May 28, 2003by Kirtaner
Sloppiness doesn’t qualify as bad-faith conduct when it comes to lengthening the reasonable notice period
There has been a judicial trend of expanding the situations in which a terminated employee can claim she is entitled to a lengthening of the reasonable notice period on account of the employer’s conduct at termination. A “Wallace extension”of the reasonable notice period has traditionally been awarded on the basis of “bad-faith conduct” in the manner of dismissal or in the events leading up to dismissal.
Some of these new cases suggested that, even where the employer does not engage in bad-faith conduct, a terminated employee may be entitled to a lengthening of the reasonable notice period if the results of the employer’s conduct is unfair to the employee. The Ontario Court of Appeal has now, in Gismondi v. Toronto (City), had an opportunity to review one of these cases and in doing so the court has limited and clarified when an extension of the reasonable notice period on the basis of Wallace will be appropriate.
Dominic Gismondi was a professional engineer who had been working for the City of North York for 20 years when the various municipalities that made up Metropolitan Toronto were merged into the mega-city. Due to the merger, many positions became surplus. Guidelines were developed and put in place in order to ensure a fair process with respect to competitions for jobs. Gismondi applied for the position of manager of road operations and was granted an interview.
Gismondi was ultimately not chosen as the successful candidate for the position and his employment was subsequently terminated. The city offered him a package that included 80 weeks’ pay, benefits and an allowance for job counselling in accordance with a program the city had adopted for all management employees who were not successful in job competitions.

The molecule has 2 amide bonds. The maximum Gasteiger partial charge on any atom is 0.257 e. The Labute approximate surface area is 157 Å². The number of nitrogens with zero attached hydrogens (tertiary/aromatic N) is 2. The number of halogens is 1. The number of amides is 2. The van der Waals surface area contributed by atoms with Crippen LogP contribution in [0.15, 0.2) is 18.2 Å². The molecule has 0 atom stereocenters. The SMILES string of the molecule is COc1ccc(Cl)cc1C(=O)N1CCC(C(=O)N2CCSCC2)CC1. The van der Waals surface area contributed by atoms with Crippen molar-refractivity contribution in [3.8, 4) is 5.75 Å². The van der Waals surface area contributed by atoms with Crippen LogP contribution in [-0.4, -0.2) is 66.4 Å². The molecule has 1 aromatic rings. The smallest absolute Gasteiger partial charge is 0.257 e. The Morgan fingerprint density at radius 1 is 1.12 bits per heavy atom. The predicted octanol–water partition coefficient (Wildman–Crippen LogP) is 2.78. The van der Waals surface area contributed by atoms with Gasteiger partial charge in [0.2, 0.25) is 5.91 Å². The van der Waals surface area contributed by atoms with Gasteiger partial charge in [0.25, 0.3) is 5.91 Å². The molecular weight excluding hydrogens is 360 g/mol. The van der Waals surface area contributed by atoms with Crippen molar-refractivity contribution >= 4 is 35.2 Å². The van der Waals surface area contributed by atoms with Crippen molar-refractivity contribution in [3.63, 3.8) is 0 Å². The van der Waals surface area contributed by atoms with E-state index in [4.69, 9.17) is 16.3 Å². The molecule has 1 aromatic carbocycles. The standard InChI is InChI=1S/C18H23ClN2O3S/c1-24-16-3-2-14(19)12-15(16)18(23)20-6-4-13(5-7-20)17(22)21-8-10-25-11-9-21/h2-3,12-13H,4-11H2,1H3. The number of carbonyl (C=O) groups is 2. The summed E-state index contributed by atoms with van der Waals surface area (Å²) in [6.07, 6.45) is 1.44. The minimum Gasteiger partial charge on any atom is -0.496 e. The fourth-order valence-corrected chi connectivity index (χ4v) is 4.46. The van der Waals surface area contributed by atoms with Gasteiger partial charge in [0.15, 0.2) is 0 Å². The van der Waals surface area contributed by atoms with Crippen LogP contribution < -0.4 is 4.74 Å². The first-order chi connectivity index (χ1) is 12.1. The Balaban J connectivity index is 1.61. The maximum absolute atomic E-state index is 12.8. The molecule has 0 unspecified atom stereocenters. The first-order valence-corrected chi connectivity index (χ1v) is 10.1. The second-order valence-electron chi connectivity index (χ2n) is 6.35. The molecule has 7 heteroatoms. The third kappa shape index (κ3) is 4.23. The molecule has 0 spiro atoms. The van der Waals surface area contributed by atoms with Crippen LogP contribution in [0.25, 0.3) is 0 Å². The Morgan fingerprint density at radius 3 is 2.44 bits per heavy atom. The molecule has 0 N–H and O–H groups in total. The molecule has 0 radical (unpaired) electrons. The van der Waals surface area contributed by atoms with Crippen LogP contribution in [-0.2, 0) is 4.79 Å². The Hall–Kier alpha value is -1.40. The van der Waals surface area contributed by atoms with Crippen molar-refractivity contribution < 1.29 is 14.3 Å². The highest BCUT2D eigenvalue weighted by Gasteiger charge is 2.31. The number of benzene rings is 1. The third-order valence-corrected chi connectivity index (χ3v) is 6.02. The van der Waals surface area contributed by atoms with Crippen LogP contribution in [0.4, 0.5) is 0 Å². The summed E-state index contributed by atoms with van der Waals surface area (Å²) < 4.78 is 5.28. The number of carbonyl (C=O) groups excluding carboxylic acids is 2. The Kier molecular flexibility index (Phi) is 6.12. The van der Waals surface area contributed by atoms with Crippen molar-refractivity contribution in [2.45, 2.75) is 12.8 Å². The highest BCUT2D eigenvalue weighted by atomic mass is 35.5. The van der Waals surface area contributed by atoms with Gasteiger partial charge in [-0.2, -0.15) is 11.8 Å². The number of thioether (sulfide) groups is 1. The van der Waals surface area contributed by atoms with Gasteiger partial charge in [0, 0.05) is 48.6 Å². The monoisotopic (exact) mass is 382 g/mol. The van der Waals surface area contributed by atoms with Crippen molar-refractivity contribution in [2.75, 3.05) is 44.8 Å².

Gismondi was not satisfied with the process in which he did not receive a position and sued for wrongful dismissal. In his action for damages for wrongful dismissal, the trial judge awarded him 116 weeks’ salary in lieu of notice. The quantum of damages included an addition to the notice period in accordance with the principles in Wallace. The court held the city had “dropped the ball” by failing to apply its own fair, open and equitable hiring criteria uniformly across the board. In particular Gismondi had asked at the end of his interview whether his previous performance appraisals would be reviewed and his references contacted. He was told the panel would consider “all relevant matters.”
But none of his references were ever contacted, whereas the panel did speak with the references of the candidate who was hired for that position. The court found the city had effectively treated Gismondi “in a manner different from other candidates” which, although not malevolent or egregious, entitled him to a lengthening of the period of reasonable notice in accordance with the principles laid out in Wallace.